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Are There Really Five Stages Of Grief?

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Are there really five stages of grief?

People often talk about a set pattern to bereavement, but Claudia Hammond examines whether the evidence shows that everybody shares the same experience.

“Grief turns out to be a place none of us know until we reach it. We anticipate (we know) that someone close to us could die, but we do not look beyond the few days or weeks that immediately follow such an imagined death.” Joan Didion’s candid account of bereavement in The Year of Magical Thinking provides a powerful experience of what it is like to lose a loved one.

People often talk about the five stages of grief – denial, anger, bargaining, depression and acceptance. The five stages are taught across the world, have made appearances in TV’s The Simpsons and The Office, and the artist Damien Hirst created a series called DABDA, named after the acronym for the five stages. There is no set timeframe for passing through these stages, but they have become accepted as part of the normal pattern of grief.

The concept originates from work done in the 1960s by John Bowlby, the psychologist who became known for his work on attachment between babies and their parents, and Colin Murray-Parkes, who has written a huge amount on bereavement. Together, they identified four stages of grief from interviews with 22 widows: numbness, searching and yearning, depression and reorganisation. Then Elisabeth Kubler-Ross, famous for changing attitudes towards the treatment of the dying, carried out a series of interviews with terminally ill people, and devised the five stages we know of today to describe the experience of facing impending death – though didn’t test them in any systematic way. Their appeal was such that soon the same five stages were being used to describe other sets of emotional reactions, such as grief.

Source: http://www.bbc.com/future/story/20130219-are-there-five-stages-of-grief

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I think it's probably true to be honest

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This is pretty accurate. The 5 stages are what is needed to overcome grief.

Some never fully complete the process. Itleast thats what I was taught in school. It is a good tool to use when you encounter someone that experienced a recent or sudden loss that may be unaware of the grief process to give them a starting point of how to begin to mentally problem solve. I know Ive personally experienced grief that did not go away. And PTSD is a form of grief that some say does not go away. So in some ways I think this is a good model but not the God model for grief.

Everyone experiences grief differently. There is no "picture" of grief or how one deals with it.

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Are there really five stages of grief?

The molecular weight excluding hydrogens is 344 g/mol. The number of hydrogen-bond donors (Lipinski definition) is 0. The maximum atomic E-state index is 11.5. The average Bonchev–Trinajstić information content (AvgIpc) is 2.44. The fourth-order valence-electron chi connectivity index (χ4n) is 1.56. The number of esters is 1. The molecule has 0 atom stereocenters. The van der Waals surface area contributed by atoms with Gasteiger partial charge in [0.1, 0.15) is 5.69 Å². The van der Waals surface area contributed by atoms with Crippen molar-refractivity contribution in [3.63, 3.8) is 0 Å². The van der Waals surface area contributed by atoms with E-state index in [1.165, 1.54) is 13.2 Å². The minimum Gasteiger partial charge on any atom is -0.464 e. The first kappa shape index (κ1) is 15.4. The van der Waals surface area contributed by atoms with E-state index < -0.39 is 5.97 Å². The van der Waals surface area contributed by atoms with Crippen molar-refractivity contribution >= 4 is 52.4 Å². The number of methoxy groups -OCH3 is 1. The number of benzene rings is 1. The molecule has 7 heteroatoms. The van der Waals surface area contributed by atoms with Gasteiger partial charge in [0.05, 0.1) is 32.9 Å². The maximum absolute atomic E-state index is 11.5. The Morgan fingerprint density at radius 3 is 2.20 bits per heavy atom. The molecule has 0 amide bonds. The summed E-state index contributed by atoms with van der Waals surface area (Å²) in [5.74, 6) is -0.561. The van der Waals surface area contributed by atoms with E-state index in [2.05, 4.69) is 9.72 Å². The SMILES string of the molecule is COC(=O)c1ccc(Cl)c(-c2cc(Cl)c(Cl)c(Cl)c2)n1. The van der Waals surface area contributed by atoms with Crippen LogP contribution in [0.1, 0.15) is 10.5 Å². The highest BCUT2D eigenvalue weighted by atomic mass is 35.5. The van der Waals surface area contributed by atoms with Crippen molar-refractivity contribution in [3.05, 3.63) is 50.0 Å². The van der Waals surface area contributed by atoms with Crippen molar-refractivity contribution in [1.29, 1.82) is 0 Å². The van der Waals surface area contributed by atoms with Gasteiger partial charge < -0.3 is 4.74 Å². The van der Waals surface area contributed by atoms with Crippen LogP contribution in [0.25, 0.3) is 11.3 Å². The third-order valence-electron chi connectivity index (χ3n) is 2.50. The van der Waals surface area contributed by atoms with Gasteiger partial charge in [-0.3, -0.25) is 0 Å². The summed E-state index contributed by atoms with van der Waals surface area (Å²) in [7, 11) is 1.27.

People often talk about a set pattern to bereavement, but Claudia Hammond examines whether the evidence shows that everybody shares the same experience.

“Grief turns out to be a place none of us know until we reach it. We anticipate (we know) that someone close to us could die, but we do not look beyond the few days or weeks that immediately follow such an imagined death.” Joan Didion’s candid account of bereavement in The Year of Magical Thinking provides a powerful experience of what it is like to lose a loved one.

People often talk about the five stages of grief – denial, anger, bargaining, depression and acceptance. The five stages are taught across the world, have made appearances in TV’s The Simpsons and The Office, and the artist Damien Hirst created a series called DABDA, named after the acronym for the five stages. There is no set timeframe for passing through these stages, but they have become accepted as part of the normal pattern of grief.

The concept originates from work done in the 1960s by John Bowlby, the psychologist who became known for his work on attachment between babies and their parents, and Colin Murray-Parkes, who has written a huge amount on bereavement. Together, they identified four stages of grief from interviews with 22 widows: numbness, searching and yearning, depression and reorganisation. Then Elisabeth Kubler-Ross, famous for changing attitudes towards the treatment of the dying, carried out a series of interviews with terminally ill people, and devised the five stages we know of today to describe the experience of facing impending death – though didn’t test them in any systematic way. Their appeal was such that soon the same five stages were being used to describe other sets of emotional reactions, such as grief.

Source: http://www.bbc.com/f...stages-of-grief

Every loss I have had has gone thru those five stages, Kubler-Ross. Every single one. To me, the experiential is fact.

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The article doesnt mention how some people can bounce back and forth between different stages and that it is not a 1-2-3-4-5 process.

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i didn't go through any of the stages when my son died, with the exception of accepting it.

i was devastated of course, but never denial or anger bargaining or depression.

we each have a lifetime here. there are no set amount of years that we are guaranteed, and if one accepts that fact then losing a loved one is easier to deal with.

we grieve for ourselves, not for those who have passed.

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